There is no single right answer to the question of who should make the public benefit determination. Instead, countries have adopted a variety of different approaches. In some countries, this authority is vested in the tax authorities (e.g., Germany). In other countries, the courts (e.g., Hungary) or a governmental entity, such as the Ministry of Justice, confers public benefit status (e.g., Bulgaria). Others have empowered independent commissions to decide the question (e.g., England, Moldova). In some countries a state body grants the status, based on a recommendation of an independent commission (e.g., Poland, Latvia). In Estonia, the status is approved by the Government of the Republic after obtaining a recommendation from a Committee of Experts. Each approach has distinct advantages and disadvantages.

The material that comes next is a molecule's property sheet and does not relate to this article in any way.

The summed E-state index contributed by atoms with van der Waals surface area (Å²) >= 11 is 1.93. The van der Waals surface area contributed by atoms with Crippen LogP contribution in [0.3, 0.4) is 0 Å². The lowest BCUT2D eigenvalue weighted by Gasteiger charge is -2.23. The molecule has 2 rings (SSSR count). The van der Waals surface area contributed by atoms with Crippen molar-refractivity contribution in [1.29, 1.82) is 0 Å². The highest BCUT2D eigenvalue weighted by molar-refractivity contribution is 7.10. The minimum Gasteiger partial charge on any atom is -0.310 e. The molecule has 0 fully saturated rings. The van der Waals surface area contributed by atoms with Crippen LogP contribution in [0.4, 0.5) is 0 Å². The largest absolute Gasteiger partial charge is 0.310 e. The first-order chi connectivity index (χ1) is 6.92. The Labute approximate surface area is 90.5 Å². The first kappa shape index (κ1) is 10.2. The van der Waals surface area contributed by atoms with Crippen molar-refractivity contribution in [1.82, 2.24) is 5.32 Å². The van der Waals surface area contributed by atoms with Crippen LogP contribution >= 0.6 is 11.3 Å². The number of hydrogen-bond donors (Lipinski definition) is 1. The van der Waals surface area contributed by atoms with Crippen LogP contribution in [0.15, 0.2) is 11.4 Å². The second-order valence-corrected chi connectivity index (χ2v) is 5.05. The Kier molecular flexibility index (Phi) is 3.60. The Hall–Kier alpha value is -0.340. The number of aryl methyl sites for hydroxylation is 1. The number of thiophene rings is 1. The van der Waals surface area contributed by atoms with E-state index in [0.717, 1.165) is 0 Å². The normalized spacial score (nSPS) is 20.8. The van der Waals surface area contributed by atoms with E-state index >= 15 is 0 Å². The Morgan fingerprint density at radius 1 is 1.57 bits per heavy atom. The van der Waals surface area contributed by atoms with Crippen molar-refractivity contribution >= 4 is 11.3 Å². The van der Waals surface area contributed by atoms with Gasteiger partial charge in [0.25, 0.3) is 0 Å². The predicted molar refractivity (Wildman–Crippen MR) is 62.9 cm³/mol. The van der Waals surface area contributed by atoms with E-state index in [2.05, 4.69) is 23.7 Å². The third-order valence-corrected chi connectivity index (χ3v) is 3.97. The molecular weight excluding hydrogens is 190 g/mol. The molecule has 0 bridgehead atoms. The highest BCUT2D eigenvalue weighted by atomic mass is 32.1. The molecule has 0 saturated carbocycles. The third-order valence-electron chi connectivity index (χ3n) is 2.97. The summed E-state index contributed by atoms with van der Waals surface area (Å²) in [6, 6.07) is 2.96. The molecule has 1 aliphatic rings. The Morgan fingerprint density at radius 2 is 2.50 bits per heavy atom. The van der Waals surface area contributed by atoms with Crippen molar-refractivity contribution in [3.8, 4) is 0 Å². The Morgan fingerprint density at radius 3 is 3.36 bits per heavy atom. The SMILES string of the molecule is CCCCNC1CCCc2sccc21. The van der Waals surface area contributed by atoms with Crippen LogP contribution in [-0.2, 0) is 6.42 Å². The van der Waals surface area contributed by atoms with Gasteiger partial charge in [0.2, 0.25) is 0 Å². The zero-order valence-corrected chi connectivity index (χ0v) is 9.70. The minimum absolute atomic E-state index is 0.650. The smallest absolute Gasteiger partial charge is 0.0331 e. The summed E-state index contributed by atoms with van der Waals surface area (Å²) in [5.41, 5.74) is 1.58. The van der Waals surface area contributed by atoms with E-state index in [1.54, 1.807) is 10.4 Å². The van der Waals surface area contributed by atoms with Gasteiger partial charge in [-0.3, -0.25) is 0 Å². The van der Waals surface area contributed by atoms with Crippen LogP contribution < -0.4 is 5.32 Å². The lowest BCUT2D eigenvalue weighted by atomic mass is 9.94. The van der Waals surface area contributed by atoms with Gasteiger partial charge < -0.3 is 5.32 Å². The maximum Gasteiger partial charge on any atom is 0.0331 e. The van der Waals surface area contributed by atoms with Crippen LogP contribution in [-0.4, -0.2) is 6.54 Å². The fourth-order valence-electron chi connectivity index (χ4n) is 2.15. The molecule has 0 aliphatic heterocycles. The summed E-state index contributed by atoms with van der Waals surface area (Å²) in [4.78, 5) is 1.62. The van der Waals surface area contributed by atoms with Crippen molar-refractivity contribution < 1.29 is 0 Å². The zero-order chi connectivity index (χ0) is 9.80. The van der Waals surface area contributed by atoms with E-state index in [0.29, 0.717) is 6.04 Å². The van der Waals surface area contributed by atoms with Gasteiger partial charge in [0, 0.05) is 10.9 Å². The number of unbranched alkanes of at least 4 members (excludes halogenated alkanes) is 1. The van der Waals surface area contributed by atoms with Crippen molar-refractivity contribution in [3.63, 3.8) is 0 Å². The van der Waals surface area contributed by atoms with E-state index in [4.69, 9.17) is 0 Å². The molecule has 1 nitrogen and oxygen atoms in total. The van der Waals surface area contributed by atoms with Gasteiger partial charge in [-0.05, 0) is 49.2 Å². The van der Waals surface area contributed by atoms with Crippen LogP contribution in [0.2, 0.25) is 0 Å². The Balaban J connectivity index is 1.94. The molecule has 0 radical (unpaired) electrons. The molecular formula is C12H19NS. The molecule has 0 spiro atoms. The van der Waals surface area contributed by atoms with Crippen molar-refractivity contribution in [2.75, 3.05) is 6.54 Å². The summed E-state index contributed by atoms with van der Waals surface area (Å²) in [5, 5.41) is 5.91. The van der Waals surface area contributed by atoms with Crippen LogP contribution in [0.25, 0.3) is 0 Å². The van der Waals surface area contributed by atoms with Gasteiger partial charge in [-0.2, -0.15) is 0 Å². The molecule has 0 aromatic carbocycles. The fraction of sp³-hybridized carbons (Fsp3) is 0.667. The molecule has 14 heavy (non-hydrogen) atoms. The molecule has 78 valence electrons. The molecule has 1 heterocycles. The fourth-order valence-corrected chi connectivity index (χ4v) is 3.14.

In many countries, the public benefit determination is made by the tax authorities who decide which organizations are entitled to fiscal privileges based on their publicly beneficial purposes and activities. Countries adopting this approach for at least some categories of public benefit activity include Denmark, Finland, Germany, Greece, Ireland, the Netherlands, Portugal and Sweden. In Denmark, for example, the tax authorities grant public benefit status through an annually published list of qualified organizations. In Finland, the status is granted for a period of five years by the National Tax Board. In Germany, the local tax authorities are responsible for granting public benefit status and verifying that requirements for retaining this status are met every three years. In the Netherlands, official recognition as a public benefit organization is not required, but a CSO may request it. Such recognition helps organizations avoid potential disputes, which is particularly important when large donations are involved. Fiscal authorities in the Netherlands have adopted certain criteria for such requests, which seek to ensure that the CSO has appropriate standards of transparency and accountability.